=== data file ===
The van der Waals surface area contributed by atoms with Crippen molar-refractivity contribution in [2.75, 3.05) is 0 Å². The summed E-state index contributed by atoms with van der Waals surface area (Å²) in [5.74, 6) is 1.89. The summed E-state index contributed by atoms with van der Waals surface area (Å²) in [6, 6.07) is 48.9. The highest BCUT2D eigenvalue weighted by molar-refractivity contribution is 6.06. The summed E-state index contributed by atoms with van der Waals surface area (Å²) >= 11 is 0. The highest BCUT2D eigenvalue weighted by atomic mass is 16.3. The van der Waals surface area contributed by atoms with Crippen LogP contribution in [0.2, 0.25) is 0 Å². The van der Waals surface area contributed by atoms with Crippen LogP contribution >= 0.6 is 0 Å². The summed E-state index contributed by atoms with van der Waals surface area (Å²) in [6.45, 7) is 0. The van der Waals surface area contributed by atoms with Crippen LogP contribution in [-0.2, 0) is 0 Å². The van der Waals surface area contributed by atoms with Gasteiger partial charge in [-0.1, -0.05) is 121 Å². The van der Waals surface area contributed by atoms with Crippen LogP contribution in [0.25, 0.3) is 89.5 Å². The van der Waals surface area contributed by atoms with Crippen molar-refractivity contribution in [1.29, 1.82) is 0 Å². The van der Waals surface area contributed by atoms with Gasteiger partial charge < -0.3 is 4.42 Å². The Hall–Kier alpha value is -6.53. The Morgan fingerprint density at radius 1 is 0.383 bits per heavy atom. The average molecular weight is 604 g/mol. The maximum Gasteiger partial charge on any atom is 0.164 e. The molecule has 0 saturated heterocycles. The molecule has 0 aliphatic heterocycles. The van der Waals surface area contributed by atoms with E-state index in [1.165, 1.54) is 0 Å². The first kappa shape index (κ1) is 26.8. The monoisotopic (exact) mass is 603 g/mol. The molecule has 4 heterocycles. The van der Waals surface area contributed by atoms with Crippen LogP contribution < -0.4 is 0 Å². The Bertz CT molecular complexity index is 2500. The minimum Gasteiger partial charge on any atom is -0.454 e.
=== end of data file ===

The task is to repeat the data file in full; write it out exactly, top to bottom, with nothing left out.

The van der Waals surface area contributed by atoms with Crippen molar-refractivity contribution in [2.75, 3.05) is 0 Å². The summed E-state index contributed by atoms with van der Waals surface area (Å²) in [5.74, 6) is 1.89. The summed E-state index contributed by atoms with van der Waals surface area (Å²) in [6, 6.07) is 48.9. The highest BCUT2D eigenvalue weighted by molar-refractivity contribution is 6.06. The summed E-state index contributed by atoms with van der Waals surface area (Å²) >= 11 is 0. The highest BCUT2D eigenvalue weighted by atomic mass is 16.3. The van der Waals surface area contributed by atoms with Crippen LogP contribution in [0.2, 0.25) is 0 Å². The van der Waals surface area contributed by atoms with Crippen LogP contribution >= 0.6 is 0 Å². The summed E-state index contributed by atoms with van der Waals surface area (Å²) in [6.45, 7) is 0. The van der Waals surface area contributed by atoms with Crippen LogP contribution in [-0.2, 0) is 0 Å². The van der Waals surface area contributed by atoms with Gasteiger partial charge in [-0.1, -0.05) is 121 Å². The van der Waals surface area contributed by atoms with Crippen LogP contribution in [0.25, 0.3) is 89.5 Å². The van der Waals surface area contributed by atoms with Crippen molar-refractivity contribution in [1.29, 1.82) is 0 Å². The van der Waals surface area contributed by atoms with Gasteiger partial charge < -0.3 is 4.42 Å². The Hall–Kier alpha value is -6.53. The Morgan fingerprint density at radius 1 is 0.383 bits per heavy atom. The average molecular weight is 604 g/mol. The maximum Gasteiger partial charge on any atom is 0.164 e. The molecule has 0 saturated heterocycles. The molecule has 0 aliphatic heterocycles. The van der Waals surface area contributed by atoms with E-state index in [1.165, 1.54) is 0 Å². The first kappa shape index (κ1) is 26.8. The monoisotopic (exact) mass is 603 g/mol. The molecule has 4 heterocycles. The van der Waals surface area contributed by atoms with Crippen LogP contribution < -0.4 is 0 Å². The Bertz CT molecular complexity index is 2500. The minimum Gasteiger partial charge on any atom is -0.454 e.